How does one bound computational error for a finite difference approximation of the second derivative?

I'm trying to wrap my head around ways to minimize total computational error (defined as a sum of the bounds on the truncation and rounding errors) by taking a differentiable function $f : \mathbb{R} \rightarrow \mathbb{R}$ and a finite difference approximation of its second derivative

$$f''(x) = \frac{f(x + h) - 2f(x) + f(x-h)}{h^2}$$

I know that, by Taylor's Theorem

$$f(x + h) = f(x) + f'(x)h + f''(x)\frac{h^2}{2} + f'''(\theta)\frac{h^3}{6}$$

for some $\theta \in [x, x + h]$.

How would you determine the value of $h$ for which a bound of the total computational error is minimized?

You know that the evaluation process results in some number $f(x+kh)(1+\varepsilon_k)$ with $\varepsilon_k$ in the magnitude of a small multiple $m$ of the machine precision $\mu$.
Thus the error term of your expression is bound by something like (discounting other minor contributions) $$\frac{4f(x)mμ}{h^2}+\frac2{4!}f^{(4)}(x)h^2$$ which tells us that in not too exceptional situations, the minimal computational error can be found, magnitude wise, at $h\sim\sqrt[4]\mu$.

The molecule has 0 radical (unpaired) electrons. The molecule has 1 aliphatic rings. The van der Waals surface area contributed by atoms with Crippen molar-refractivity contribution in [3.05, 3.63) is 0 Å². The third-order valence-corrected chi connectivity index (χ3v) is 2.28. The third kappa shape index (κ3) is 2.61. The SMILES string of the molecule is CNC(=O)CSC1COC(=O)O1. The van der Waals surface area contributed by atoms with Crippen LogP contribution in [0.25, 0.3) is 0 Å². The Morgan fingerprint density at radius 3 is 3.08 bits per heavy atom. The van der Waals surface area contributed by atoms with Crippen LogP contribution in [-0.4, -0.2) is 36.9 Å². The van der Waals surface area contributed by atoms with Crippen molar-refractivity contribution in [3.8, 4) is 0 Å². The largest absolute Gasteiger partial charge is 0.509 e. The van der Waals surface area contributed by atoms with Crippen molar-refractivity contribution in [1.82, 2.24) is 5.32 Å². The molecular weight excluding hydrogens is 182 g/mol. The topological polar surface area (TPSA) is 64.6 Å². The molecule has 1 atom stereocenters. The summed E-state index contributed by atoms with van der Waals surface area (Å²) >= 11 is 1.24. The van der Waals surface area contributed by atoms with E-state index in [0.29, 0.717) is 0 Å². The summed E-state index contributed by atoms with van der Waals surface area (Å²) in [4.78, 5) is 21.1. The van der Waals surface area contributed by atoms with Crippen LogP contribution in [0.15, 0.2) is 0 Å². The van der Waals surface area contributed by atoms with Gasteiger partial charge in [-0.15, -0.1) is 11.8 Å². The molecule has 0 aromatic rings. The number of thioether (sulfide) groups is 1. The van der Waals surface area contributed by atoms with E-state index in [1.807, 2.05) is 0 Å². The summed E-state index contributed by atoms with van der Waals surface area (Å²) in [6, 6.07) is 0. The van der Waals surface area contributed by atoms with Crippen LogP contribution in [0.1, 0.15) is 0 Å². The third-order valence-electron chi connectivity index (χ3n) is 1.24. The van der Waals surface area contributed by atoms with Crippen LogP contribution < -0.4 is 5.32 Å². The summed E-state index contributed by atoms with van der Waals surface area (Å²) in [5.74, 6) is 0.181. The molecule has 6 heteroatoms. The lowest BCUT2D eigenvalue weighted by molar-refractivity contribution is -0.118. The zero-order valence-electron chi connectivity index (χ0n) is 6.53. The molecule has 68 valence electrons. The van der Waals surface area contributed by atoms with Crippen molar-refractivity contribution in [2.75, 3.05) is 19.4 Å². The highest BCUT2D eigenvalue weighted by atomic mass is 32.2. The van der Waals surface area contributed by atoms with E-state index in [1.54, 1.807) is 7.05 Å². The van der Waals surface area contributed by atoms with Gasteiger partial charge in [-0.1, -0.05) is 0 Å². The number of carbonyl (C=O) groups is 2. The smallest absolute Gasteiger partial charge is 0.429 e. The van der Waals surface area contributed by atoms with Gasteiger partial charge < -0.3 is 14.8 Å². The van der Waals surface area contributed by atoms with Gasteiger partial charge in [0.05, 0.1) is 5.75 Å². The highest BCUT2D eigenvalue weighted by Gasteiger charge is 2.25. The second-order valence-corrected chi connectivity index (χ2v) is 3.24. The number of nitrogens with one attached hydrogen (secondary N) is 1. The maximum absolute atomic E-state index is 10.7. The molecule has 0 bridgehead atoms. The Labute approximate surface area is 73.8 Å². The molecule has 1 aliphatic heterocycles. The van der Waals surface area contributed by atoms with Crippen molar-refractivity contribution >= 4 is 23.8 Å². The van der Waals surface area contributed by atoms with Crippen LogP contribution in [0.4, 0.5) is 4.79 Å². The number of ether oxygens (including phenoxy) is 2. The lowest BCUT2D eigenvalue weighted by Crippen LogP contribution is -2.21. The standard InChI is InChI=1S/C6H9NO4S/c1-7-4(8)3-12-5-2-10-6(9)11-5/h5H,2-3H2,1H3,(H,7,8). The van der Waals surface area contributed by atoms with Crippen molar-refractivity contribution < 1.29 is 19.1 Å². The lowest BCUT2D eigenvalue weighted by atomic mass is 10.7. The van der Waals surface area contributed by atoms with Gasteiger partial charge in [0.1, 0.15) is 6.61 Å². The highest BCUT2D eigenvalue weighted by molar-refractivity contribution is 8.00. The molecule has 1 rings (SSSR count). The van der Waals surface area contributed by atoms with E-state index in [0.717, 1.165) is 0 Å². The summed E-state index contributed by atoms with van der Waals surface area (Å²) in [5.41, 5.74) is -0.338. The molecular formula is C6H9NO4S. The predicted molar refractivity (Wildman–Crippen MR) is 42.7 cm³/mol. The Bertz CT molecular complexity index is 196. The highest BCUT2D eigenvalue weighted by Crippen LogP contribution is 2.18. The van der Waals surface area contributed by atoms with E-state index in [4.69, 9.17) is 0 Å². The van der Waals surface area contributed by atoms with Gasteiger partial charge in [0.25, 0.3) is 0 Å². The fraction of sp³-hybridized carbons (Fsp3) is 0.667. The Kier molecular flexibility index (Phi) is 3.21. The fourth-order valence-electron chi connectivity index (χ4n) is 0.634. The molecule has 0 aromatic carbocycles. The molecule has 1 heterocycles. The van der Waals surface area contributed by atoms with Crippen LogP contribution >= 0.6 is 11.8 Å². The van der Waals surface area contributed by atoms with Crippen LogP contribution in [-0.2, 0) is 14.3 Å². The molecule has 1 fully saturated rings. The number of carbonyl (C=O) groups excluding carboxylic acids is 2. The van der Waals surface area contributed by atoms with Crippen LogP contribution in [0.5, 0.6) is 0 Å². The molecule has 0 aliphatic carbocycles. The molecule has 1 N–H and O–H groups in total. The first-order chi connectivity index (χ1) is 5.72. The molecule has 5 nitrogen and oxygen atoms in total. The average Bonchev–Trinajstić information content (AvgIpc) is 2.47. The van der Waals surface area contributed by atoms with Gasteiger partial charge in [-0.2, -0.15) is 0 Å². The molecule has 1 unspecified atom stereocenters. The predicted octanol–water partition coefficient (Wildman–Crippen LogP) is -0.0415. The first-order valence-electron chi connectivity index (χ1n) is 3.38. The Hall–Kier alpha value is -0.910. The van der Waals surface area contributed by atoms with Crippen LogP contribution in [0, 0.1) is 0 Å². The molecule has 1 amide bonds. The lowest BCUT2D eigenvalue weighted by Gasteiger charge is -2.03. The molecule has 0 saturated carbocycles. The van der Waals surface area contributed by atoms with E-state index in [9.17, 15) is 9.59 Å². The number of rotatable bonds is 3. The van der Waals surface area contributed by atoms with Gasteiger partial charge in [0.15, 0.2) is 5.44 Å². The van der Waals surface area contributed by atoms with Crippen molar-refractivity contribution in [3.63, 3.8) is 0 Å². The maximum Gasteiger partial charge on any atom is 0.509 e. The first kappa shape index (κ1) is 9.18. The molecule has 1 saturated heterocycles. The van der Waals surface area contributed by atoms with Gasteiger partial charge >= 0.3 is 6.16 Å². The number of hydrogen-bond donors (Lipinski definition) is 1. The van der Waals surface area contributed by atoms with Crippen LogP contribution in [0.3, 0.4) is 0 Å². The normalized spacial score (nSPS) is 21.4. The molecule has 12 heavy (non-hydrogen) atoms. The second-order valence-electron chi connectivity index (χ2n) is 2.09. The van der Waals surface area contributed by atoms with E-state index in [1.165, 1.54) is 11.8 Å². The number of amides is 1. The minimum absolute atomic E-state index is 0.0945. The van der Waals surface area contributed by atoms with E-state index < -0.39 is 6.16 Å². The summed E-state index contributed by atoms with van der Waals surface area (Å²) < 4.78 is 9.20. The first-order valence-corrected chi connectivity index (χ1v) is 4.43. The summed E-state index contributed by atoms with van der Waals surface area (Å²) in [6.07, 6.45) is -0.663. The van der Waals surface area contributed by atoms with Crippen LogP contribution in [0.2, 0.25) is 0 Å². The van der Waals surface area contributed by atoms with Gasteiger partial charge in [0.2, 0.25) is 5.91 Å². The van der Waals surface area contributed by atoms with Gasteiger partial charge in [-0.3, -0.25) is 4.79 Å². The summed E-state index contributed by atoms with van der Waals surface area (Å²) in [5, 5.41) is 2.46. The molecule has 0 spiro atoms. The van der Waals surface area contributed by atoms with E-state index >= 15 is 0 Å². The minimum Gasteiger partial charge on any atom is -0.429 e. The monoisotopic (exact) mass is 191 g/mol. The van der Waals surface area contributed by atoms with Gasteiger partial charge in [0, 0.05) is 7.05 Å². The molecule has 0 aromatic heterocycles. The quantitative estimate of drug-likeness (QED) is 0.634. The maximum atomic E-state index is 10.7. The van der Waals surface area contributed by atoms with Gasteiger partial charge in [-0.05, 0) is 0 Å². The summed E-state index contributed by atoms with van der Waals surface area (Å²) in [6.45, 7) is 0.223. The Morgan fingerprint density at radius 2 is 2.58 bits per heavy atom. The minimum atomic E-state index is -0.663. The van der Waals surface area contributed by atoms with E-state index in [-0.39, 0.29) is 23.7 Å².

The image shows the error of the second derivative for some test function - $\sin x\exp(x^2\cos x)$ - first with the central difference formula as above, with a clear minimum at $h=\sqrt[4]{10^{-16}}=10^{-4}$, and below that the first Richardson extrapolant, which reduces the truncation error to 6th order and thus is minimal at $h\sim\sqrt[6]\mu$, with $\sqrt[6]{10^{-15}}\approx 10^{-2.5}\approx 0.003$.